Penelope hoisted her best smile. ‘Bonjour, Madame.’

   ‘Bonjour. Comment je peux vous aider?’

   A lovely stone house, Penelope told her in faltering French, that was what she was looking for. On a hillside, with a view, and a garden – but not too much land. Three bedrooms and two bathrooms. A swimming pool, or space to build one.

   Goodness, thought Penelope. Those daydreams were awfully specific.

    ‘I have several properties that might interest you,’ said the Frenchwoman in perfect English.

    Penelope didn’t know whether to be relieved or annoyed. ‘Ah, good,’ she said.

   ‘My name is Madame Valencourt. Either you can make an appointment for viewing at a later date. Or – you can come with me now.’ She held up a red lacquered fingernail, ‘Vous avez de la chance, Madame. You are very lucky.’

   ‘I am?’

   ‘Mais oui, Madame.’

   Penelope could only guess what this stroke of luck might be as she was ushered straight out of the office and into a shiny red Mini Cooper that matched the nails. Perhaps she shouldn’t have drunk all that delicious rosé. It had made her bold.

   ‘We must hurry,’  said the estate agent, driving off at speed. With no mercy for other road users, they shot through the narrow streets and out into the countryside, past orchards brimming with snowdrifts of almond blossom. The first acid-green shoots were showing on the gnarled stumps of vineyards. Here and there, men in the fields were bent double in intensive contemplation of crop and soil.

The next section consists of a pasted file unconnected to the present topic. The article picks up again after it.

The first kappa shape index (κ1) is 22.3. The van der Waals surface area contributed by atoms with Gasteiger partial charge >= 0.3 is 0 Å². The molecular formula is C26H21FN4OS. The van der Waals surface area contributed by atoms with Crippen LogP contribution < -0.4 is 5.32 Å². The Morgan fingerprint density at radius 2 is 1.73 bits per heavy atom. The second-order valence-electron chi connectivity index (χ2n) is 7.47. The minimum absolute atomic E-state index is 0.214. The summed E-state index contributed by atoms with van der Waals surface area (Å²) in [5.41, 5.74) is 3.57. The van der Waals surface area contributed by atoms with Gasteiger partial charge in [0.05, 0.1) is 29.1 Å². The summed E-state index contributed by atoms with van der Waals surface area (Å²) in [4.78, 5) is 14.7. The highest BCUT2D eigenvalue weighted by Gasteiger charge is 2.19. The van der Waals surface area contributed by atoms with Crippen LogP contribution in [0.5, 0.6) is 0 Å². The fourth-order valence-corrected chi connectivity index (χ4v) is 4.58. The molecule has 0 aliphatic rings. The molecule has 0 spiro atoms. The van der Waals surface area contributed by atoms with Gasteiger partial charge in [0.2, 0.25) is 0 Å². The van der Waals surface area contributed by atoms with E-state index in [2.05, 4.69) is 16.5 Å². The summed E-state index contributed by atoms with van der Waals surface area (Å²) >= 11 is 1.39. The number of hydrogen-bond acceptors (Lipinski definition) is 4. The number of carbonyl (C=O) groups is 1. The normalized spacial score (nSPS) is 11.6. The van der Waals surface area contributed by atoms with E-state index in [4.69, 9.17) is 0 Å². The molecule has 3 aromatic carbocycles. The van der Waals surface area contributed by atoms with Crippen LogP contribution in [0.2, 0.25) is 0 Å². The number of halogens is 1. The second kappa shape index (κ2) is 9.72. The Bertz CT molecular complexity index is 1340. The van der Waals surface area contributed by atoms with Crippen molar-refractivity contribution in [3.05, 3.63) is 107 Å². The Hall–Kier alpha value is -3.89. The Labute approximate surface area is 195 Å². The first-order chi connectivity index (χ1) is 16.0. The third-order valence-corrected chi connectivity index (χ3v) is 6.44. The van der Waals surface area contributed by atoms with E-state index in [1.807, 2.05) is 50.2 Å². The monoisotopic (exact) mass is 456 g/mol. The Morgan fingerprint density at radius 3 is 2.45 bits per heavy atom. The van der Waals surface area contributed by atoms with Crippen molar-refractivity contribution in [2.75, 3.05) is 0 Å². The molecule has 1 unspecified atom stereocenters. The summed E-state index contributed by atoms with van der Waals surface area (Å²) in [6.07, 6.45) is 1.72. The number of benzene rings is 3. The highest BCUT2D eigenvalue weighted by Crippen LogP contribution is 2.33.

They swerved violently. Penelope clenched her seatbelt in one hand and gripped the door handle with the other, her foot instinctively moving to brake as they overtook a Mercedes into the teeth of an oncoming tractor.

   Apparently oblivious to the cyclists and tourists who lay scattered in her wake, Madame Valencourt kept up a business-like conversation in which she established Penelope’s credentials as a buyer (clearly satisfactory), history of visits to France, marital status and happiness with the divorce (also apparently satisfactory), and former career (distinct glimmer of respect).

   The car swept up narrowing roads into the Luberon mountains, away from the chic villages so beloved of French cabinet ministers, their mistresses, and Paris Match photographers and into a landscape of holm oaks and pines.    As the road became emptier Penelope’s heart rate eased slightly.

   ‘La belle Provence!’ announced Mme Valencourt, as they swung onto a pot-holed track that skirted a wood of scrub oak and spiky juniper bushes. Past a rusted tractor standing in an unkempt field, she stopped the car in front of a stone archway and gestured.

   ‘Voilà. Le Chant d’Eau. The name of the property is The Song of the Water. It is an old farm.’

   Penelope’s gaze followed her companion’s manicured finger.

   The property was decrepit. A couple of substantial outbuildings were suffocating under thick ivy. The two-storey farmhouse itself was built of pale stone in the traditional style. The wooden window shutters were flaking lavender-coloured paint. Several were hanging askew. Penelope could just picture the way it could be renovated. A lovely summer sitting room, with a terrace for dining under the stars.

   No, stop it, she told herself, don’t get carried away. Her affected seriousness about buying was only to ensure that she wouldn’t be patronised.

   But . . . a run-down farmhouse in Provence, mused Penelope, as the door was unlocked with a large iron key. Think what I could do with it!